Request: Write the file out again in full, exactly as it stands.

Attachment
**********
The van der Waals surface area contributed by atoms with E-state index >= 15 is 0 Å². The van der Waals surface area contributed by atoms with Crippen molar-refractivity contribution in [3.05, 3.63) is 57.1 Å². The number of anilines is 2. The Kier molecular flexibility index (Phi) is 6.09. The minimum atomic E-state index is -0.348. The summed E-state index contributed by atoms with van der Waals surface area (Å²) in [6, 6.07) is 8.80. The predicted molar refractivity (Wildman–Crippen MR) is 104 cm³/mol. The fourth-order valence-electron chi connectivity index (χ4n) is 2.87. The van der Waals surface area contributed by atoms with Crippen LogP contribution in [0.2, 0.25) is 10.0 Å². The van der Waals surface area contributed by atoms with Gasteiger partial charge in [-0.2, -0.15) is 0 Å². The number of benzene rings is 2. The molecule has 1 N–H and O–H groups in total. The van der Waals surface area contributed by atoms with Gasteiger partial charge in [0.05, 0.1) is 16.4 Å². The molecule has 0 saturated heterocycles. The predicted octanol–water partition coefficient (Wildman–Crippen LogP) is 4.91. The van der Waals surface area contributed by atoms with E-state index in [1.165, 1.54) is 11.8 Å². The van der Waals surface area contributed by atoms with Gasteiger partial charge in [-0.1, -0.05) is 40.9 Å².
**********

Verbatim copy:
The van der Waals surface area contributed by atoms with E-state index >= 15 is 0 Å². The van der Waals surface area contributed by atoms with Crippen molar-refractivity contribution in [3.05, 3.63) is 57.1 Å². The number of anilines is 2. The Kier molecular flexibility index (Phi) is 6.09. The minimum atomic E-state index is -0.348. The summed E-state index contributed by atoms with van der Waals surface area (Å²) in [6, 6.07) is 8.80. The predicted molar refractivity (Wildman–Crippen MR) is 104 cm³/mol. The fourth-order valence-electron chi connectivity index (χ4n) is 2.87. The van der Waals surface area contributed by atoms with Crippen LogP contribution in [0.2, 0.25) is 10.0 Å². The van der Waals surface area contributed by atoms with Gasteiger partial charge in [-0.2, -0.15) is 0 Å². The number of benzene rings is 2. The molecule has 1 N–H and O–H groups in total. The van der Waals surface area contributed by atoms with Gasteiger partial charge in [0.05, 0.1) is 16.4 Å². The molecule has 0 saturated heterocycles. The predicted octanol–water partition coefficient (Wildman–Crippen LogP) is 4.91. The van der Waals surface area contributed by atoms with E-state index in [1.165, 1.54) is 11.8 Å². The van der Waals surface area contributed by atoms with Gasteiger partial charge in [-0.1, -0.05) is 40.9 Å².